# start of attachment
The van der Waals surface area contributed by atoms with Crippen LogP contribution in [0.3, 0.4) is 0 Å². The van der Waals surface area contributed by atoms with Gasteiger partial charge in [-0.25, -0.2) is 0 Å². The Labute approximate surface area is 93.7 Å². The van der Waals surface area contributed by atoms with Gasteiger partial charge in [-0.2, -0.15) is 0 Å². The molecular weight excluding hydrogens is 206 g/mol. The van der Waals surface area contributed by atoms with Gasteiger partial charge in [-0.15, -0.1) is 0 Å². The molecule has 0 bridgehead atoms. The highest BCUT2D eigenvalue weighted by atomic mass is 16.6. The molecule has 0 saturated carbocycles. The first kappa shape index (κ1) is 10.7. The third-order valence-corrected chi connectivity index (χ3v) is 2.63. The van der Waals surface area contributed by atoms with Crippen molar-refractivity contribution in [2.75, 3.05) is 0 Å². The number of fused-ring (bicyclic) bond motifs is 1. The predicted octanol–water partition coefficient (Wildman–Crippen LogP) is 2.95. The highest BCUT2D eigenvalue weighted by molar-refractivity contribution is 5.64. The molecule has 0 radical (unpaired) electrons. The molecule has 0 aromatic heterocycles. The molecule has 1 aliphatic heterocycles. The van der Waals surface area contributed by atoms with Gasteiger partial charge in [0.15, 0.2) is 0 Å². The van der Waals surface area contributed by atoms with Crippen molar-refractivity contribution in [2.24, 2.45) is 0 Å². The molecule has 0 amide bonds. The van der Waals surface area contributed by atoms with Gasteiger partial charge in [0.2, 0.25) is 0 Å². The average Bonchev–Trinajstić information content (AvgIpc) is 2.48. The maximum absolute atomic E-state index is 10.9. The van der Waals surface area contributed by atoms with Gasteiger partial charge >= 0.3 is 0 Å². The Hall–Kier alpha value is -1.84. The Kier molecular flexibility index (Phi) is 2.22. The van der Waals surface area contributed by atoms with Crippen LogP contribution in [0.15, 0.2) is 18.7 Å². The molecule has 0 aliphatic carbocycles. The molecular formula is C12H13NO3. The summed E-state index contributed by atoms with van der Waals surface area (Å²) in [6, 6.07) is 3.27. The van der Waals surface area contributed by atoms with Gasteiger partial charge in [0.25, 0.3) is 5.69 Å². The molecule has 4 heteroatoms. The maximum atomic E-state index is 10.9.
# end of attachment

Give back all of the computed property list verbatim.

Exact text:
The van der Waals surface area contributed by atoms with Crippen LogP contribution in [0.3, 0.4) is 0 Å². The van der Waals surface area contributed by atoms with Gasteiger partial charge in [-0.25, -0.2) is 0 Å². The Labute approximate surface area is 93.7 Å². The van der Waals surface area contributed by atoms with Gasteiger partial charge in [-0.2, -0.15) is 0 Å². The molecular weight excluding hydrogens is 206 g/mol. The van der Waals surface area contributed by atoms with Gasteiger partial charge in [-0.15, -0.1) is 0 Å². The molecule has 0 bridgehead atoms. The highest BCUT2D eigenvalue weighted by atomic mass is 16.6. The molecule has 0 saturated carbocycles. The first kappa shape index (κ1) is 10.7. The third-order valence-corrected chi connectivity index (χ3v) is 2.63. The van der Waals surface area contributed by atoms with Crippen molar-refractivity contribution in [2.75, 3.05) is 0 Å². The number of fused-ring (bicyclic) bond motifs is 1. The predicted octanol–water partition coefficient (Wildman–Crippen LogP) is 2.95. The highest BCUT2D eigenvalue weighted by molar-refractivity contribution is 5.64. The molecule has 0 radical (unpaired) electrons. The molecule has 0 aromatic heterocycles. The molecule has 1 aliphatic heterocycles. The van der Waals surface area contributed by atoms with Gasteiger partial charge in [0.15, 0.2) is 0 Å². The van der Waals surface area contributed by atoms with Crippen molar-refractivity contribution in [2.24, 2.45) is 0 Å². The molecule has 0 amide bonds. The van der Waals surface area contributed by atoms with Gasteiger partial charge in [0.2, 0.25) is 0 Å². The average Bonchev–Trinajstić information content (AvgIpc) is 2.48. The maximum absolute atomic E-state index is 10.9. The van der Waals surface area contributed by atoms with Gasteiger partial charge >= 0.3 is 0 Å². The Hall–Kier alpha value is -1.84. The Kier molecular flexibility index (Phi) is 2.22. The van der Waals surface area contributed by atoms with Crippen LogP contribution in [0.15, 0.2) is 18.7 Å². The molecule has 0 aliphatic carbocycles. The molecular formula is C12H13NO3. The summed E-state index contributed by atoms with van der Waals surface area (Å²) in [6, 6.07) is 3.27. The van der Waals surface area contributed by atoms with Gasteiger partial charge in [0.25, 0.3) is 5.69 Å². The molecule has 4 heteroatoms. The maximum atomic E-state index is 10.9.